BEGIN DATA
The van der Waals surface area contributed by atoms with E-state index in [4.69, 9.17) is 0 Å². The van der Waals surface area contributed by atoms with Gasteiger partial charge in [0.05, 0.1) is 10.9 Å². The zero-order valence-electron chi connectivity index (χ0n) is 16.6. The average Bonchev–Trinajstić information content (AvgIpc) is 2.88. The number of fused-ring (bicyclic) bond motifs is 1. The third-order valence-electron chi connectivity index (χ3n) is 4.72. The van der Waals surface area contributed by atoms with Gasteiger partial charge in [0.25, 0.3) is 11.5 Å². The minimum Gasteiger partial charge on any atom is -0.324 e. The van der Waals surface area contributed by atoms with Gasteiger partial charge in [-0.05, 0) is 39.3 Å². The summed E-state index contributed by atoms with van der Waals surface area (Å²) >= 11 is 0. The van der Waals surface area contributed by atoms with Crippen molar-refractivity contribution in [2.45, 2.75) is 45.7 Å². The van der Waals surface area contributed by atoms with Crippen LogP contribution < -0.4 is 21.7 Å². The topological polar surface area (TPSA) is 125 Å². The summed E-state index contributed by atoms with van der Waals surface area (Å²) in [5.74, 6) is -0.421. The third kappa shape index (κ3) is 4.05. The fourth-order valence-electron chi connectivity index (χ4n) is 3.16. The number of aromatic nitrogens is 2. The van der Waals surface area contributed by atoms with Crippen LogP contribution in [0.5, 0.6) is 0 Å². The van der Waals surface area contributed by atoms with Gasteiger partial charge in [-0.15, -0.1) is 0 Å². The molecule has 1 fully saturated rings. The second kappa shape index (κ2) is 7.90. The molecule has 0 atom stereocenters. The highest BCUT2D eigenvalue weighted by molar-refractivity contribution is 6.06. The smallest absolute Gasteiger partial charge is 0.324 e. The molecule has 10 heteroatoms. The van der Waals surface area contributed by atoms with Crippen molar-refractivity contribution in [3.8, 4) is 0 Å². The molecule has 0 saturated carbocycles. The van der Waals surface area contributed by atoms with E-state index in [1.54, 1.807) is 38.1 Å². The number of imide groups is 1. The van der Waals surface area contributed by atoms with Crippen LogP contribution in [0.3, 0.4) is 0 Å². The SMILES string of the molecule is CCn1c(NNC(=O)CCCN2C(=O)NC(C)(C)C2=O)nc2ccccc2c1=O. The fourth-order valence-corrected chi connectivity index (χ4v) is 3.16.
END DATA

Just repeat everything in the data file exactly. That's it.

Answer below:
The van der Waals surface area contributed by atoms with E-state index in [4.69, 9.17) is 0 Å². The van der Waals surface area contributed by atoms with Gasteiger partial charge in [0.05, 0.1) is 10.9 Å². The zero-order valence-electron chi connectivity index (χ0n) is 16.6. The average Bonchev–Trinajstić information content (AvgIpc) is 2.88. The number of fused-ring (bicyclic) bond motifs is 1. The third-order valence-electron chi connectivity index (χ3n) is 4.72. The van der Waals surface area contributed by atoms with Gasteiger partial charge in [0.25, 0.3) is 11.5 Å². The minimum Gasteiger partial charge on any atom is -0.324 e. The van der Waals surface area contributed by atoms with Gasteiger partial charge in [-0.05, 0) is 39.3 Å². The summed E-state index contributed by atoms with van der Waals surface area (Å²) >= 11 is 0. The van der Waals surface area contributed by atoms with Crippen molar-refractivity contribution in [2.45, 2.75) is 45.7 Å². The van der Waals surface area contributed by atoms with Crippen LogP contribution < -0.4 is 21.7 Å². The topological polar surface area (TPSA) is 125 Å². The summed E-state index contributed by atoms with van der Waals surface area (Å²) in [5.74, 6) is -0.421. The third kappa shape index (κ3) is 4.05. The fourth-order valence-electron chi connectivity index (χ4n) is 3.16. The number of aromatic nitrogens is 2. The van der Waals surface area contributed by atoms with Crippen LogP contribution in [0.5, 0.6) is 0 Å². The van der Waals surface area contributed by atoms with Gasteiger partial charge in [-0.15, -0.1) is 0 Å². The molecule has 1 fully saturated rings. The second kappa shape index (κ2) is 7.90. The molecule has 0 atom stereocenters. The highest BCUT2D eigenvalue weighted by molar-refractivity contribution is 6.06. The smallest absolute Gasteiger partial charge is 0.324 e. The molecule has 10 heteroatoms. The van der Waals surface area contributed by atoms with Crippen molar-refractivity contribution in [3.8, 4) is 0 Å². The molecule has 0 saturated carbocycles. The van der Waals surface area contributed by atoms with E-state index in [1.54, 1.807) is 38.1 Å². The number of imide groups is 1. The van der Waals surface area contributed by atoms with Crippen LogP contribution in [0.3, 0.4) is 0 Å². The SMILES string of the molecule is CCn1c(NNC(=O)CCCN2C(=O)NC(C)(C)C2=O)nc2ccccc2c1=O. The fourth-order valence-corrected chi connectivity index (χ4v) is 3.16.